Mail Delivery Laws

By Jeffrey Joyner - Updated June 08, 2017
Mailman Delivering Letters To Woman

The United States Postal Service has established procedures and regulations that conform to Federal laws on mail delivery. Each carrier and postal employee must follow the rules that relate to each type of delivery such as obtaining signatures when required or delivering to the addressee only. There are also regulations for acceptable mail receptacles, and the failure to provide a required receptacle can result in non-delivery of mail.

Basic Delivery Regulations

Mail addressed to more than one person may be delivered to any of them. However, mail bearing a joint address does not give either party the right to control mail addressed jointly or to a spouse. Addressees may refuse mail at the time of delivery or within a reasonable time as long as the mail is unopened.

Addressees may issue a written request to the postmaster asking that any foreign mail displaying a stated name or address not be delivered to them. The request can not be for a period of time greater than two years.

Parcels that are not insured may only be left outside of the mailbox if the postmaster has received a written statement from the recipient or if the sender has added the endorsement "Carrier-Leave If No Response" beneath the return address. Parcels to be picked up at the post office must be claimed within 10 days.

Delivery of Mail by Carrier

Consumers must furnish and maintain mailboxes or slots that are approved by the USPS. This does not apply to areas in which the USPS has established neighborhood delivery boxes, such as in an apartment complex, that are controlled by the USPS. Locking mailboxes are acceptable as long as they have slots that are sufficient to accept the normal volume of mail delivered.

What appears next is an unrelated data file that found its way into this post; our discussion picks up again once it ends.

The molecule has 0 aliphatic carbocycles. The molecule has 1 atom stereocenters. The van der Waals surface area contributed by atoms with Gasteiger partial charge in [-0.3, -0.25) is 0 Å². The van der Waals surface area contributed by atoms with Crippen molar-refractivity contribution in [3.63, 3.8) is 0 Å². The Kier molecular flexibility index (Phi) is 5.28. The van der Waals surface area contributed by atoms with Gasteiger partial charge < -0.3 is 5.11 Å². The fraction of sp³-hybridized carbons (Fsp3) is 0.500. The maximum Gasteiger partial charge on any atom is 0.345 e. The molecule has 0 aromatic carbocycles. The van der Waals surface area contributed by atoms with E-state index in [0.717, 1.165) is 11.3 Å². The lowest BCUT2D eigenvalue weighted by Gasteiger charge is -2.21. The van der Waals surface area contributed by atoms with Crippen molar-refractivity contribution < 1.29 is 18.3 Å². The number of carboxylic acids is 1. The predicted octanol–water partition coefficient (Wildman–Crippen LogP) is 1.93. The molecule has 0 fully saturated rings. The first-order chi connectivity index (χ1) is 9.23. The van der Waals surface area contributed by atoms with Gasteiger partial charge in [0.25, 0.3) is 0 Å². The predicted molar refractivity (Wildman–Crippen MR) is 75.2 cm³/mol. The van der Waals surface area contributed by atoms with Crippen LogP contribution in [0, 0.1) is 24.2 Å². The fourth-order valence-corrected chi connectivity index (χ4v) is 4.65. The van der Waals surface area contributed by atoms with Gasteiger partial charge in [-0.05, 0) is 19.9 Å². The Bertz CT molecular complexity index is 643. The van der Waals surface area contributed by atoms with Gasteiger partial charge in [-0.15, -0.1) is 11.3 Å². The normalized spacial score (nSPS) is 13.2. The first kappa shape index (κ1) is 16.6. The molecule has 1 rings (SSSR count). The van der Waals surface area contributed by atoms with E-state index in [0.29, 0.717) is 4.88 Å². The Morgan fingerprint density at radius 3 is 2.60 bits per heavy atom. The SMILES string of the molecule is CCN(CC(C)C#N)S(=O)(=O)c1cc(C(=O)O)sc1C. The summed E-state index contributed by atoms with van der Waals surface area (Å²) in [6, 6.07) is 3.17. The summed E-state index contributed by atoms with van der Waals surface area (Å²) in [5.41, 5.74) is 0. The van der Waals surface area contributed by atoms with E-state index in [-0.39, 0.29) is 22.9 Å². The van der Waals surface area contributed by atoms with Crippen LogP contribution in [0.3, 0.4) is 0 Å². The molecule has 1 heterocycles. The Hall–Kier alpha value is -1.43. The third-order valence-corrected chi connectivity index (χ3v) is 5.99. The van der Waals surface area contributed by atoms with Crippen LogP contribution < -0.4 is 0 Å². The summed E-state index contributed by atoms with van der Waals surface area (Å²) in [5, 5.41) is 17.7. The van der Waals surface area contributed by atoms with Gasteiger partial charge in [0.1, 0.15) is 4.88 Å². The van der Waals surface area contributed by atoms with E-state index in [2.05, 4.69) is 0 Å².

Business customers do not need a mail receptacle if they are open when the delivery occurs and have someone available to accept the mail.

Door slots must have a rectangular slot on the outside that is a minimum of one and one half inches in width and seven inches in length, and a flap must be attached. Inside hoods must be at least two and one-sixteenth inches beyond the interior door face. The slot's bottom cannot be lower than 30 inches from the floor.

Curbside and rural mailboxes must be positioned so that the carrier will not be required to leave the delivery vehicle. Clear access must be provided for the vehicle. The box is to be placed on the side in which the carrier's route is designed.

Post Office Box Delivery

Customers ineligible for mail delivery by a carrier may receive a free post office box. Others may receive one by paying a rental fee to the post office. Items too large for the box will be held and a notice placed in the box that the addressee has a parcel to pick up.

General Delivery

General delivery is provided for those without a permanent address or who are in the area temporarily. It may also be provided for those who wish to have a post office box but none are available. The service may be restricted to a specific post office in areas with multiple facilities. Service may be denied to those who cannot provide acceptable identification or those whose volume or accumulation cannot be handled in a reasonable manner.

About the Author

Jeffrey Joyner has had numerous articles published on the Internet covering a wide range of topics. He studied electrical engineering after a tour of duty in the military, then became a freelance computer programmer for several years before settling on a career as a writer.

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